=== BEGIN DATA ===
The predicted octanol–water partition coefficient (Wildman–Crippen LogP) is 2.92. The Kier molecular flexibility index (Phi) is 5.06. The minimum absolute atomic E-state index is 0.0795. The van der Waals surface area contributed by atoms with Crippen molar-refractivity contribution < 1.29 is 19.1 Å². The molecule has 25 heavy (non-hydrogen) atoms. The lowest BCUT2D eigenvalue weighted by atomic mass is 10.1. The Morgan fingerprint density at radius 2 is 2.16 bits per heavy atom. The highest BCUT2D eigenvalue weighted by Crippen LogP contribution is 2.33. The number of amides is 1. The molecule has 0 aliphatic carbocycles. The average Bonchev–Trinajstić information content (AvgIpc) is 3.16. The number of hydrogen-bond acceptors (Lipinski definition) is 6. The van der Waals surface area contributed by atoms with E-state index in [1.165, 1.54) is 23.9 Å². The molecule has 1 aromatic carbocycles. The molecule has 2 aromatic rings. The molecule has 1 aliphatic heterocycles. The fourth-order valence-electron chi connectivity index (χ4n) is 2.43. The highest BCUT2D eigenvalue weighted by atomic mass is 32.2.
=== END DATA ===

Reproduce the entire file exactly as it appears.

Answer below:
The predicted octanol–water partition coefficient (Wildman–Crippen LogP) is 2.92. The Kier molecular flexibility index (Phi) is 5.06. The minimum absolute atomic E-state index is 0.0795. The van der Waals surface area contributed by atoms with Crippen molar-refractivity contribution < 1.29 is 19.1 Å². The molecule has 25 heavy (non-hydrogen) atoms. The lowest BCUT2D eigenvalue weighted by atomic mass is 10.1. The Morgan fingerprint density at radius 2 is 2.16 bits per heavy atom. The highest BCUT2D eigenvalue weighted by Crippen LogP contribution is 2.33. The number of amides is 1. The molecule has 0 aliphatic carbocycles. The average Bonchev–Trinajstić information content (AvgIpc) is 3.16. The number of hydrogen-bond acceptors (Lipinski definition) is 6. The van der Waals surface area contributed by atoms with E-state index in [1.165, 1.54) is 23.9 Å². The molecule has 1 aromatic carbocycles. The molecule has 2 aromatic rings. The molecule has 1 aliphatic heterocycles. The fourth-order valence-electron chi connectivity index (χ4n) is 2.43. The highest BCUT2D eigenvalue weighted by atomic mass is 32.2.